No, I do not believe that Jesus was evading the question. I believe that He deliberately did not answer because the disciples were not ready to receive the answer.
Think about the context of Acts 1:6. He has just spent 40 days with His disciples after His resurrection, teaching them about the kingdom of heaven. He was now ready to be received back to the Father and did not have time to address their misunderstanding about the nature of His kingdom.
Remember, He had already told them that His kingdom was not of this world.
Jesus answered, My kingdom is not of this world: if my kingdom were of
this world, then would my servants fight, that I should not be
delivered to the Jews: but now is my kingdom not from hence.
So after all this teaching, the disciples still could not receive the truth that the purpose of Christ’s coming was not to restore the earthly kingdom to Israel, which is why Jesus told them the parable of the nobleman.
Jesus proceeded to tell a parable, because he was near to Jerusalem, and because they [i.e., the people in general and the disciples in particular] thought that the kingdom of God was going to appear immediately. Therefore he said, “A nobleman went to a distant country to receive for himself a kingdom and then return" (emphasis has been added).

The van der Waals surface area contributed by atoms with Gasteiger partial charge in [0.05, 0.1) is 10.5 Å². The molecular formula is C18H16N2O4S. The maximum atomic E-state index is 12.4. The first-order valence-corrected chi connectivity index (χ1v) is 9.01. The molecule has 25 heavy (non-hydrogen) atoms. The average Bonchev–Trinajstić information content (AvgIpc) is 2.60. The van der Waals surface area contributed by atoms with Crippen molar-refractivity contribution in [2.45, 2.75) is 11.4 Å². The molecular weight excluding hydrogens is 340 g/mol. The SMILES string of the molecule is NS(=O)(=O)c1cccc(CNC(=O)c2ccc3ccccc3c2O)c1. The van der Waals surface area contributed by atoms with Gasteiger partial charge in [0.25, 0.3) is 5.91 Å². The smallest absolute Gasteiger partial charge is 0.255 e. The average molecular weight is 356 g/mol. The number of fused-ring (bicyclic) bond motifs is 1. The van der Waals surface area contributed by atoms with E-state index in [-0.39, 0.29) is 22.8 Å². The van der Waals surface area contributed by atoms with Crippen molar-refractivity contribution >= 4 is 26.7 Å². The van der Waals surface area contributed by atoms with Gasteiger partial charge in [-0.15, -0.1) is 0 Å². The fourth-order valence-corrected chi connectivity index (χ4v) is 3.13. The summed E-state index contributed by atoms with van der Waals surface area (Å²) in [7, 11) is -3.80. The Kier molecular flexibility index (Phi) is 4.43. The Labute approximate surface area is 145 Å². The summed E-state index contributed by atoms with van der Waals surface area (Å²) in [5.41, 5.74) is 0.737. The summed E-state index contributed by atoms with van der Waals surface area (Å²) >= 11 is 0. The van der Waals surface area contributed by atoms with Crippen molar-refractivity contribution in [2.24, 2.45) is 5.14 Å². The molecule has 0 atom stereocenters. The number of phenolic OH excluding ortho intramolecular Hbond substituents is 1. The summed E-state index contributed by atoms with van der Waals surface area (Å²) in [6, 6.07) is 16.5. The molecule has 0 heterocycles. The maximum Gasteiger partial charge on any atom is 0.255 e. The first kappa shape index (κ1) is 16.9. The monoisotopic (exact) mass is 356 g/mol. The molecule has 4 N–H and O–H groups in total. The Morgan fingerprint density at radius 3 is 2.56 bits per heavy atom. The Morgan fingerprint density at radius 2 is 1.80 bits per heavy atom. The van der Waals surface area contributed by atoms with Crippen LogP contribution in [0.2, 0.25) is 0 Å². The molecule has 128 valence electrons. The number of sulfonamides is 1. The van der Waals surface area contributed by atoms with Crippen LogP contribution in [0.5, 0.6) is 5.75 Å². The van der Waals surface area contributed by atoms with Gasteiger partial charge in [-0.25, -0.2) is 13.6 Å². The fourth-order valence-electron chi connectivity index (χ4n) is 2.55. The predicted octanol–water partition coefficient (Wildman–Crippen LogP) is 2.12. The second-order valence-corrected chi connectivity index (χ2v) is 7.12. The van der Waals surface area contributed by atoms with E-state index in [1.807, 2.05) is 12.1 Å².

Had Jesus been any more explicit, his followers would have had difficulty understanding him.
I have yet many things to say unto you, but ye cannot bear them now.
In other words, Christ knew that the disciples would be slow in letting go of their Old Testament Covenant baggage. Jesus did tell them, however, they would soon have another teacher.
13 Howbeit when he, the Spirit of truth, is come, he will guide you
into all truth: for he shall not speak of himself; but whatsoever he
shall hear, that shall he speak: and he will shew you things to come.
In summary, Jesus was not evading the question. He understood that it would be long time before the disciples would be to fully able understand the NT covenant of grace. The Apostle Peter’s own words in 2 Peter 3 illustrated this fact, admitting that Paul’s teachings were “hard to understand”.
2 Peter 3:16
As also in all his (Paul’s) epistles, speaking in them of these
things; in which are some things hard to be understood, which they
that are unlearned and unstable wrest, as they do also the other
scriptures, unto their own destruction.